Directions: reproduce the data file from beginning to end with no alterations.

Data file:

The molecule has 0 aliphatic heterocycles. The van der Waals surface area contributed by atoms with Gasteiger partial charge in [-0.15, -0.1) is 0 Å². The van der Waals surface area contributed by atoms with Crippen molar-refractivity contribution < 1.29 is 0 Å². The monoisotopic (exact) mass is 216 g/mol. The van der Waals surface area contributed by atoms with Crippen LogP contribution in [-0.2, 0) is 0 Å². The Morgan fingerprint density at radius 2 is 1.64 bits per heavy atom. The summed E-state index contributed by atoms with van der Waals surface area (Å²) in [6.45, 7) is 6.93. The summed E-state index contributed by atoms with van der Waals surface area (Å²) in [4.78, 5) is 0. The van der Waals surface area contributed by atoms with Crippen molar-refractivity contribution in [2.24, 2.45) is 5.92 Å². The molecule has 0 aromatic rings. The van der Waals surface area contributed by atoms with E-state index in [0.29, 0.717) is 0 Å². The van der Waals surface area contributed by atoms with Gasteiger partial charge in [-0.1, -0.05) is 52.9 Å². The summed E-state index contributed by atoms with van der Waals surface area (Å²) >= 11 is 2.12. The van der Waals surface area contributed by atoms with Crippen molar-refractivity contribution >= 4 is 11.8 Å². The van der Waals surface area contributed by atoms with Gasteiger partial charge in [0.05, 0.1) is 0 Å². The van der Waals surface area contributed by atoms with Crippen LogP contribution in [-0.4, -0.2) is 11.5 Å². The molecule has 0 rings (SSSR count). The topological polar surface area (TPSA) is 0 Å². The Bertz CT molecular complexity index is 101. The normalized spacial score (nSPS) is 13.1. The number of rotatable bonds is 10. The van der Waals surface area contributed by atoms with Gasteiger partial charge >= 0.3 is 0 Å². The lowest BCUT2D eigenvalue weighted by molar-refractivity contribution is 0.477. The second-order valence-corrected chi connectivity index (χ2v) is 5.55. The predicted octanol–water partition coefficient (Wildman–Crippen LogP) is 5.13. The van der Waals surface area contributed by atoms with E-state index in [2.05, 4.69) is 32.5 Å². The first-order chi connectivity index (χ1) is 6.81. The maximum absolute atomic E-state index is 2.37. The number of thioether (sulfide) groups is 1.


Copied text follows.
The molecule has 0 aliphatic heterocycles. The van der Waals surface area contributed by atoms with Gasteiger partial charge in [-0.15, -0.1) is 0 Å². The van der Waals surface area contributed by atoms with Crippen molar-refractivity contribution < 1.29 is 0 Å². The monoisotopic (exact) mass is 216 g/mol. The van der Waals surface area contributed by atoms with Crippen LogP contribution in [-0.2, 0) is 0 Å². The Morgan fingerprint density at radius 2 is 1.64 bits per heavy atom. The summed E-state index contributed by atoms with van der Waals surface area (Å²) in [6.45, 7) is 6.93. The summed E-state index contributed by atoms with van der Waals surface area (Å²) in [4.78, 5) is 0. The van der Waals surface area contributed by atoms with Crippen molar-refractivity contribution in [2.24, 2.45) is 5.92 Å². The molecule has 0 aromatic rings. The van der Waals surface area contributed by atoms with E-state index in [0.29, 0.717) is 0 Å². The van der Waals surface area contributed by atoms with Gasteiger partial charge in [-0.1, -0.05) is 52.9 Å². The summed E-state index contributed by atoms with van der Waals surface area (Å²) >= 11 is 2.12. The van der Waals surface area contributed by atoms with Crippen molar-refractivity contribution >= 4 is 11.8 Å². The van der Waals surface area contributed by atoms with Gasteiger partial charge in [0.05, 0.1) is 0 Å². The van der Waals surface area contributed by atoms with Crippen LogP contribution in [-0.4, -0.2) is 11.5 Å². The molecule has 0 rings (SSSR count). The topological polar surface area (TPSA) is 0 Å². The Bertz CT molecular complexity index is 101. The normalized spacial score (nSPS) is 13.1. The number of rotatable bonds is 10. The van der Waals surface area contributed by atoms with Gasteiger partial charge >= 0.3 is 0 Å². The lowest BCUT2D eigenvalue weighted by molar-refractivity contribution is 0.477. The second-order valence-corrected chi connectivity index (χ2v) is 5.55. The predicted octanol–water partition coefficient (Wildman–Crippen LogP) is 5.13. The van der Waals surface area contributed by atoms with E-state index in [2.05, 4.69) is 32.5 Å². The first-order chi connectivity index (χ1) is 6.81. The maximum absolute atomic E-state index is 2.37. The number of thioether (sulfide) groups is 1.